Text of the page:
In this project, I had to take my existing project from the previous lesson which was a monolith application (front-end, back-end and REST-API all in separate packages) named Udagram and refactor it into a microservice architecture with lean services. I had to build out a CI/CD process using Travis CI that automatically builds and deploys Docker images which were a walk in the park as I already had some experience with Docker and Travis-CI.
I had to deploy the docker images to a Kubernetes clusters. This is one of the sections I struggled with for some time. Eventually, I managed to configure my Kubernetes cluster which helped solve common challenges related to scaling and security.
I learned the hard way that, sometimes (Yes, Sometimes) spend more time reading the docs instead of Googling your way out.
Develop and Deploy a Serverless App
Learn both the theory of using serverless technologies with the practice of developing a complex serverless application and focuses on learning by doing. You will learn advanced serverless features such as implementing WebSockets and stream processing.
What I learned
In this project, I had to develop a TODO app based on serverless service. The application allowed creating/removing/updating/fetching TODO items. Each TODO item could optionally have an attachment image and each user only had access to TODO items that he/she has created.
This application consisted of a React-based front-end which allowed user authentication when logging in using Auth0 and a backend with individual-based functions. I began by building serverless REST APIs using API Gateway and AWS Lambda, which form part of serverless technologies stack on AWS. I implemented an API to interact with the application, store data in AWS DynamoDB, S3, and Elasticsearch. The app had to be deployed to Amazon Web Services using a Serverless Framework.
For the capstone project, I decided to build an application based on the lesson I felt strong with which was Serverless. I decided to build a serverless based Diary which allowed creating/removing/updating/fetching diary entries.
Overall, This was a very good program that gave me an opportunity get out of my comfort zone and enabled me to build actual applications using a wide variety of tools and services offered by AWS (Amazon Web Services). I was able to grasp some concepts that I had ignored or did not know in the past. Throwing myself into the deep-end wrt working with both backend and frontend had its own challenges, however, I endured and ended up completing the program 3 weeks before the deadline, I kind of feel that going into #SALockdown due to COVID-19 enabled me to spend more time on this course else, I wouldn’t have made it.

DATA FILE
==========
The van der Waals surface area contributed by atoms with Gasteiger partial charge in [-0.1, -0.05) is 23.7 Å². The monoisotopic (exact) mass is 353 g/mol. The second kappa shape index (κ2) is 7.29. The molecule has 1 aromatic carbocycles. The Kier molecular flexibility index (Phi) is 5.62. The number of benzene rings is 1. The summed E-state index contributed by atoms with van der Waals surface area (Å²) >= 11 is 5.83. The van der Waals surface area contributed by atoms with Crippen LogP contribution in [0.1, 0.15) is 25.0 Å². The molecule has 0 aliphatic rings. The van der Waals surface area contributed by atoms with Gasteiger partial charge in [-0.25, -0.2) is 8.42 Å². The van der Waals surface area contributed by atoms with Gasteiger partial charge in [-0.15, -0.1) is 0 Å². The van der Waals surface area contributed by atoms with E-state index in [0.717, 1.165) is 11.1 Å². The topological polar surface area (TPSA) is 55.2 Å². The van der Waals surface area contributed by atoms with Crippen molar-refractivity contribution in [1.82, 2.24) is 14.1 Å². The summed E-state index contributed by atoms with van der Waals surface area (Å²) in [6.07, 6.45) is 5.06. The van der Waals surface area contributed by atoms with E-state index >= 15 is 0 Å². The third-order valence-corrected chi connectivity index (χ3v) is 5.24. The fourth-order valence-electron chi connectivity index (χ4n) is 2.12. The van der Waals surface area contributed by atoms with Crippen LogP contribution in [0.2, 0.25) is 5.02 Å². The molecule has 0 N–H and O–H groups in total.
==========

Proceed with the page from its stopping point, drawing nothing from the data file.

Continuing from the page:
The support system from Udacity was great and it offered a great platform where one can discuss the project and ask questions, and when in doubt offered an opportunity to interact one-on-one with a mentor. The code review process was pretty seamless and they generally got back to me within 24 hours with positive feedback (though sometimes they go over this depending on how busy they are). Below I added a snippet from one of the motivating review responses from one of the reviewers.
I did not find a lot of cons but the content of the course is pretty densely packed, especially for Monolith to Microservices lesson, I found myself going through the lessons over and over to grasp the concept they (lessons) could have been a lot more comprehensive. I noticed a lot of students in the discussion forums also having issues with the lesson more especially around Kubernetes, I found myself having to spend hours upon hours going to other resources to supplement their theoretical knowledge. In the end, it forced me to go and look at the documentation and figure things out on my own, not sure if this was intentionally or not but overall that helped me significantly.
In the end, Udacity focuses on getting your hands dirty by that I mean building real-world applications to learn the concepts using the learning by doing concept. I would recommend this program to anyone interested in getting into AWS, cloud computing and a bit of frontend & backend development and levelling up their skill. Hopefully, I will get to use the skills I picked up in this program in future projects. One of the projects in the back of my mind if using the Serverless framework to develop an Amazon Alexa skill for my home automation project.